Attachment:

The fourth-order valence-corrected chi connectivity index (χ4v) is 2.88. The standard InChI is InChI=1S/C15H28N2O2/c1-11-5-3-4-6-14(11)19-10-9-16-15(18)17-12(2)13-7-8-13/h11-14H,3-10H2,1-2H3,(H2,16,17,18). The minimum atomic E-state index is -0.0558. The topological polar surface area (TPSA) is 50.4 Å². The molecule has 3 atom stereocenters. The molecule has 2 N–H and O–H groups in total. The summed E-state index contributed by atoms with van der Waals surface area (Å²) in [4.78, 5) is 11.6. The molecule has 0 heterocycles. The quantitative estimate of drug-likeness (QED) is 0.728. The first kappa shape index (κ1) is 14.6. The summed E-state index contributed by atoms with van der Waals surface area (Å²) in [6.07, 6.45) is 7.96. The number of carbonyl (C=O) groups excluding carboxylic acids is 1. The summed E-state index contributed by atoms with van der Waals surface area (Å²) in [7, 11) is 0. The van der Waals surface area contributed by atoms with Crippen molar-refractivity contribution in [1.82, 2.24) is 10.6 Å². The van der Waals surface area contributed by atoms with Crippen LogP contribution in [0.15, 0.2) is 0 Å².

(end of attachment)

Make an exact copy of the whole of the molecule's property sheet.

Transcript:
The fourth-order valence-corrected chi connectivity index (χ4v) is 2.88. The standard InChI is InChI=1S/C15H28N2O2/c1-11-5-3-4-6-14(11)19-10-9-16-15(18)17-12(2)13-7-8-13/h11-14H,3-10H2,1-2H3,(H2,16,17,18). The minimum atomic E-state index is -0.0558. The topological polar surface area (TPSA) is 50.4 Å². The molecule has 3 atom stereocenters. The molecule has 2 N–H and O–H groups in total. The summed E-state index contributed by atoms with van der Waals surface area (Å²) in [4.78, 5) is 11.6. The molecule has 0 heterocycles. The quantitative estimate of drug-likeness (QED) is 0.728. The first kappa shape index (κ1) is 14.6. The summed E-state index contributed by atoms with van der Waals surface area (Å²) in [6.07, 6.45) is 7.96. The number of carbonyl (C=O) groups excluding carboxylic acids is 1. The summed E-state index contributed by atoms with van der Waals surface area (Å²) in [7, 11) is 0. The van der Waals surface area contributed by atoms with Crippen molar-refractivity contribution in [1.82, 2.24) is 10.6 Å². The van der Waals surface area contributed by atoms with Crippen LogP contribution in [0.15, 0.2) is 0 Å².